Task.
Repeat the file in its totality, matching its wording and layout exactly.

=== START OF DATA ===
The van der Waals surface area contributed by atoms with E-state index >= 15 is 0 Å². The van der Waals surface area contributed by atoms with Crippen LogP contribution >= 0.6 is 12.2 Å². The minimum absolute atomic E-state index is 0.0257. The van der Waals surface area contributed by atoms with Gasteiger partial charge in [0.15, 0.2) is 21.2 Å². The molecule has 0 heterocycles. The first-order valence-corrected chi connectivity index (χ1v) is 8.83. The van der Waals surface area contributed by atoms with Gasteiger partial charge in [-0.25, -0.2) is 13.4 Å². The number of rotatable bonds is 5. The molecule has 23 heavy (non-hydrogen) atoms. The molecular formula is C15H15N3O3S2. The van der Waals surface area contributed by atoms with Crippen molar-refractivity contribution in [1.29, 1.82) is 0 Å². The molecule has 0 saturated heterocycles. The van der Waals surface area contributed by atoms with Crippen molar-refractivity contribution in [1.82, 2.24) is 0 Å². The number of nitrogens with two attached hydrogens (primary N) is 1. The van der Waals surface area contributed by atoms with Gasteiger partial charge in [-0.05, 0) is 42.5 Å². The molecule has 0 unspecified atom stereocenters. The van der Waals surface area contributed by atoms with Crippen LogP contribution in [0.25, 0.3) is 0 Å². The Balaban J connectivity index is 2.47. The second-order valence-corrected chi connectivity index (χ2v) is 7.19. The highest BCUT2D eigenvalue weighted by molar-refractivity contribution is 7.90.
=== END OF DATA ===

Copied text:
The van der Waals surface area contributed by atoms with E-state index >= 15 is 0 Å². The van der Waals surface area contributed by atoms with Crippen LogP contribution >= 0.6 is 12.2 Å². The minimum absolute atomic E-state index is 0.0257. The van der Waals surface area contributed by atoms with Gasteiger partial charge in [0.15, 0.2) is 21.2 Å². The molecule has 0 heterocycles. The first-order valence-corrected chi connectivity index (χ1v) is 8.83. The van der Waals surface area contributed by atoms with Gasteiger partial charge in [-0.25, -0.2) is 13.4 Å². The number of rotatable bonds is 5. The molecule has 23 heavy (non-hydrogen) atoms. The molecular formula is C15H15N3O3S2. The van der Waals surface area contributed by atoms with Crippen molar-refractivity contribution in [1.29, 1.82) is 0 Å². The molecule has 0 saturated heterocycles. The van der Waals surface area contributed by atoms with Crippen molar-refractivity contribution in [1.82, 2.24) is 0 Å². The number of nitrogens with two attached hydrogens (primary N) is 1. The van der Waals surface area contributed by atoms with Gasteiger partial charge in [-0.05, 0) is 42.5 Å². The molecule has 0 unspecified atom stereocenters. The van der Waals surface area contributed by atoms with Crippen LogP contribution in [0.25, 0.3) is 0 Å². The Balaban J connectivity index is 2.47. The second-order valence-corrected chi connectivity index (χ2v) is 7.19. The highest BCUT2D eigenvalue weighted by molar-refractivity contribution is 7.90.